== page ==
Muhwezi told parliament the three issues regarding the deal raised in print, electronic, and social media were concluded before he took office.
Muhwezi said the areas of concern were that Uganda has signed a contract with a firm facing insolvency/bankruptcy charges in Russia, that public money was committed without due diligence; meaning without examining the Russian company’s capacity, and that the personal privacy of Ugandans would be invaded when tracking devices are fixed on the motor vehicles and motor cycles they own or drive.
Muhwezi told parliament the Russian company had assured the Uganda government that allegations that it was facing insolvency/bankruptcy charges in Russia were the work of rival firms to tarnish its image. He said, in any case, the agreement with the Russian company provides for termination of the agreement “if a competent court has issued a decision declaring the contractor bankrupt (insolvent) or liquidated.”
“Once we have concrete evidence that the firm has been declared bankrupt, GoU will then invoke this provision,” said Muhwezi who is a lawyer.
Muhwezi explained that no money from the government of Uganda was risked in the contract because the agreement stated clearly that the Russian company will at its own expense, design, install, and operate the tracking system.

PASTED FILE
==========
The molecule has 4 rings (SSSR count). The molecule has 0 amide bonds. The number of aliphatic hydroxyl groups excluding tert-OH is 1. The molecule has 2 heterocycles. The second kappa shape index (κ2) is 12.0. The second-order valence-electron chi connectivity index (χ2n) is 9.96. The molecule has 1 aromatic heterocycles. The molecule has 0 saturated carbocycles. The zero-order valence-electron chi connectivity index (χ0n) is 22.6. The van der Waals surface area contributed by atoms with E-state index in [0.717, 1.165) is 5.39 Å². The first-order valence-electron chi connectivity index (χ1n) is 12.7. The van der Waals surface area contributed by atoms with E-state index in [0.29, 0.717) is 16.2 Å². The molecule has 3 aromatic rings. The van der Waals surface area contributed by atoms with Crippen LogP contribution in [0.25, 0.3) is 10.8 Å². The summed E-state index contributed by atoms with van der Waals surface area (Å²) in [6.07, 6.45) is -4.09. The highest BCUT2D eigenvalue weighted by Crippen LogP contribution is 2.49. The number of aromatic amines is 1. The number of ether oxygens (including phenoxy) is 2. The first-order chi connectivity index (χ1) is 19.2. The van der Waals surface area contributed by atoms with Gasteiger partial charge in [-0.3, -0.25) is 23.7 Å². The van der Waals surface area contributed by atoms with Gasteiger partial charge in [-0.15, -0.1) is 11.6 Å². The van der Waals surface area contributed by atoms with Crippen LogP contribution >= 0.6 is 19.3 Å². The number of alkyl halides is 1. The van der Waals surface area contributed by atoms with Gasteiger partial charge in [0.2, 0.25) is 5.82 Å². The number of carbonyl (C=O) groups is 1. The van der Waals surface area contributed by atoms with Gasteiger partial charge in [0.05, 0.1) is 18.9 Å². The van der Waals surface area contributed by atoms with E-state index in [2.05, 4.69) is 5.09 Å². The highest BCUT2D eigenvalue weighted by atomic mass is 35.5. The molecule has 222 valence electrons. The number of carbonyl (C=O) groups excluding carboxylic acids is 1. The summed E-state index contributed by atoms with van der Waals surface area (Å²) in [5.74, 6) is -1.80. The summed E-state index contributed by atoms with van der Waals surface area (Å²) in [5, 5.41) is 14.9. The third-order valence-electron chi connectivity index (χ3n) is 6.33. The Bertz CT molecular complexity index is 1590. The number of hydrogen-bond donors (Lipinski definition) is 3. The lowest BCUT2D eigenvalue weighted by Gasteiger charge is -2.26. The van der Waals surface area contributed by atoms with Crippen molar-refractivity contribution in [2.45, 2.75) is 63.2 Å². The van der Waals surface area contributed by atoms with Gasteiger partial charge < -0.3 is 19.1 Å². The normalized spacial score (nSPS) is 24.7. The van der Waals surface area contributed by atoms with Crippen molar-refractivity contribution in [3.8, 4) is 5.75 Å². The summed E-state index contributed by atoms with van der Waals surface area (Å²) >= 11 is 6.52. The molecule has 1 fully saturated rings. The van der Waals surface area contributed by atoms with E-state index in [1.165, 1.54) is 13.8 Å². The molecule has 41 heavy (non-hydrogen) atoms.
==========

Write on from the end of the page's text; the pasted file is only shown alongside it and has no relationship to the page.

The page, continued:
He said, under the agreement, the Russians would only be paid a fraction from the money they will raise from traffic offenders identified by the tracking system.
On the issue of intrusion of personal privacy upon fixing tracking devices on every number plate, Muhwezi said the agreement does not offend the data privacy laws of Uganda and is covered under the Data Protection and Privacy Act of Uganda.
Muhwezi explained that due diligence was done on the company.
“On the basis of this report, my predecessor and the above mentioned firm entered into a Memorandum of Understanding to operationalize the ITMS,” Muhwezi told parliament.
According to a briefing document to the new Minister for Security dated June 23, 2021 which The Independent has seen, in December 2018, President Yoweri Museveni dispatched a due diligence team to Russia led by Engineer Gerald Lutu from the National Enterprises Corporation (NEC) which is the manufacturing arm of the UPDF and Noah Baalessanvu from the Ministry for Security to specially eliminate fears noted by the technocrats.
The President directed the team to check whether the tracking system can easily be hacked, is not independent of the Russian state as this would pose a sovereign risk to Uganda, and finally if the Russian company does not exist or lacks experience. The team returned to Uganda on December 24, 2018 and reported that the Russians were well established and able to do the work. But clearly that was over two years ago and that status appears to have changed.
Muhwezi is right to apportion responsibility for the project to his predecessor, Gen. Elly Tumwine. But that is only up to a point. The bigger question for Muhwezi is why he hurriedly, and some would say recklessly, signed an agreement that his predecessors had shelved for four years? Why were questions raised by technocrats; especially from the ministry of Finance, regarding the intricacies of the financial model described as “unnecessary questions” in one of Muhwezi’s memos? Why was the clause of piloting the project first thrown out?